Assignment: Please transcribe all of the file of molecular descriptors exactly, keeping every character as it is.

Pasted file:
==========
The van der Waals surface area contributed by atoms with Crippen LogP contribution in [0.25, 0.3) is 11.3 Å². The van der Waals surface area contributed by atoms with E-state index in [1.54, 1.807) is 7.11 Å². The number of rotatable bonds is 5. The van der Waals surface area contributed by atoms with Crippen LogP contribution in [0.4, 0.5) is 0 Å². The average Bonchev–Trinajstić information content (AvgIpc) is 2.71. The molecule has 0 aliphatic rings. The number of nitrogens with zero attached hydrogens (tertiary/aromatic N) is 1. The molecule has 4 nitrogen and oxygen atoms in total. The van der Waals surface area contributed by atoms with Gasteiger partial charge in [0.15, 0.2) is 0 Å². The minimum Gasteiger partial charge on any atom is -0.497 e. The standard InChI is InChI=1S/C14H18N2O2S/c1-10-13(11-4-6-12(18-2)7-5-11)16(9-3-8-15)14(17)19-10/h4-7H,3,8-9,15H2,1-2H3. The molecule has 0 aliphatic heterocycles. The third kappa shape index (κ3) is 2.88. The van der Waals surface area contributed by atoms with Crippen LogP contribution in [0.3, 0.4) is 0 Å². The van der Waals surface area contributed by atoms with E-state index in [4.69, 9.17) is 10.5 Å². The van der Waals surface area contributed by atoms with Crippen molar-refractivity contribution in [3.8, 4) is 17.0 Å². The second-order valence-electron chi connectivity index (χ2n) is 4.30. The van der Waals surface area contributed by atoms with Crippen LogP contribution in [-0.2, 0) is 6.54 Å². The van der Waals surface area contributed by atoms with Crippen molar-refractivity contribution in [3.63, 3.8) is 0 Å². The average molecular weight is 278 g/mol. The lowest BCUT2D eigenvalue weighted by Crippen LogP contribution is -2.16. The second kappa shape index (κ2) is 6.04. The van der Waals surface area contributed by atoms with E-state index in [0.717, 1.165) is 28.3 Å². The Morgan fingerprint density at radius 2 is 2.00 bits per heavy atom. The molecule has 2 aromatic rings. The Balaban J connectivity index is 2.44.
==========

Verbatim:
The van der Waals surface area contributed by atoms with Crippen LogP contribution in [0.25, 0.3) is 11.3 Å². The van der Waals surface area contributed by atoms with E-state index in [1.54, 1.807) is 7.11 Å². The number of rotatable bonds is 5. The van der Waals surface area contributed by atoms with Crippen LogP contribution in [0.4, 0.5) is 0 Å². The average Bonchev–Trinajstić information content (AvgIpc) is 2.71. The molecule has 0 aliphatic rings. The number of nitrogens with zero attached hydrogens (tertiary/aromatic N) is 1. The molecule has 4 nitrogen and oxygen atoms in total. The van der Waals surface area contributed by atoms with Gasteiger partial charge in [0.15, 0.2) is 0 Å². The minimum Gasteiger partial charge on any atom is -0.497 e. The standard InChI is InChI=1S/C14H18N2O2S/c1-10-13(11-4-6-12(18-2)7-5-11)16(9-3-8-15)14(17)19-10/h4-7H,3,8-9,15H2,1-2H3. The molecule has 0 aliphatic heterocycles. The third kappa shape index (κ3) is 2.88. The van der Waals surface area contributed by atoms with Crippen LogP contribution in [0.3, 0.4) is 0 Å². The van der Waals surface area contributed by atoms with E-state index in [4.69, 9.17) is 10.5 Å². The van der Waals surface area contributed by atoms with Crippen molar-refractivity contribution in [3.8, 4) is 17.0 Å². The second-order valence-electron chi connectivity index (χ2n) is 4.30. The van der Waals surface area contributed by atoms with Crippen LogP contribution in [-0.2, 0) is 6.54 Å². The van der Waals surface area contributed by atoms with Crippen molar-refractivity contribution in [3.63, 3.8) is 0 Å². The average molecular weight is 278 g/mol. The lowest BCUT2D eigenvalue weighted by Crippen LogP contribution is -2.16. The second kappa shape index (κ2) is 6.04. The van der Waals surface area contributed by atoms with E-state index in [0.717, 1.165) is 28.3 Å². The Morgan fingerprint density at radius 2 is 2.00 bits per heavy atom. The molecule has 2 aromatic rings. The Balaban J connectivity index is 2.44.